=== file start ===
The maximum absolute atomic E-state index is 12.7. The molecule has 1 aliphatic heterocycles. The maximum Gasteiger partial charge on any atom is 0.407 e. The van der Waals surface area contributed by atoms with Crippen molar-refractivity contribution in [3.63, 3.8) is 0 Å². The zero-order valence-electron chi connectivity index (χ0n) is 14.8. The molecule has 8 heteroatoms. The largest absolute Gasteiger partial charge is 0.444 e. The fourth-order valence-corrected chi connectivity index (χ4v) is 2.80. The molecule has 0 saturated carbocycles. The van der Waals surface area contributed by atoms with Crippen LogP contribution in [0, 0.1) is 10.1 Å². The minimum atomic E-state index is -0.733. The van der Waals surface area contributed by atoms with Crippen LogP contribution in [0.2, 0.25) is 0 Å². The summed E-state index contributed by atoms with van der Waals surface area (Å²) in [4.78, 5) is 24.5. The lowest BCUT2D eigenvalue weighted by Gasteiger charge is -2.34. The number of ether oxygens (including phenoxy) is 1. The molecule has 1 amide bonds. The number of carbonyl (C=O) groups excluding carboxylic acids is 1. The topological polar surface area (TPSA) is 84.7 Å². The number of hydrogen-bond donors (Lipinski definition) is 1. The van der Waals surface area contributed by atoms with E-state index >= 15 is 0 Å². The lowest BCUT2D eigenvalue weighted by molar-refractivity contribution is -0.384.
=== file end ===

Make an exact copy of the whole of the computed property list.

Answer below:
The maximum absolute atomic E-state index is 12.7. The molecule has 1 aliphatic heterocycles. The maximum Gasteiger partial charge on any atom is 0.407 e. The van der Waals surface area contributed by atoms with Crippen molar-refractivity contribution in [3.63, 3.8) is 0 Å². The zero-order valence-electron chi connectivity index (χ0n) is 14.8. The molecule has 8 heteroatoms. The largest absolute Gasteiger partial charge is 0.444 e. The fourth-order valence-corrected chi connectivity index (χ4v) is 2.80. The molecule has 0 saturated carbocycles. The van der Waals surface area contributed by atoms with Crippen LogP contribution in [0, 0.1) is 10.1 Å². The minimum atomic E-state index is -0.733. The van der Waals surface area contributed by atoms with Crippen LogP contribution in [0.2, 0.25) is 0 Å². The summed E-state index contributed by atoms with van der Waals surface area (Å²) in [4.78, 5) is 24.5. The lowest BCUT2D eigenvalue weighted by Gasteiger charge is -2.34. The number of ether oxygens (including phenoxy) is 1. The molecule has 1 amide bonds. The number of carbonyl (C=O) groups excluding carboxylic acids is 1. The topological polar surface area (TPSA) is 84.7 Å². The number of hydrogen-bond donors (Lipinski definition) is 1. The van der Waals surface area contributed by atoms with E-state index >= 15 is 0 Å². The lowest BCUT2D eigenvalue weighted by molar-refractivity contribution is -0.384.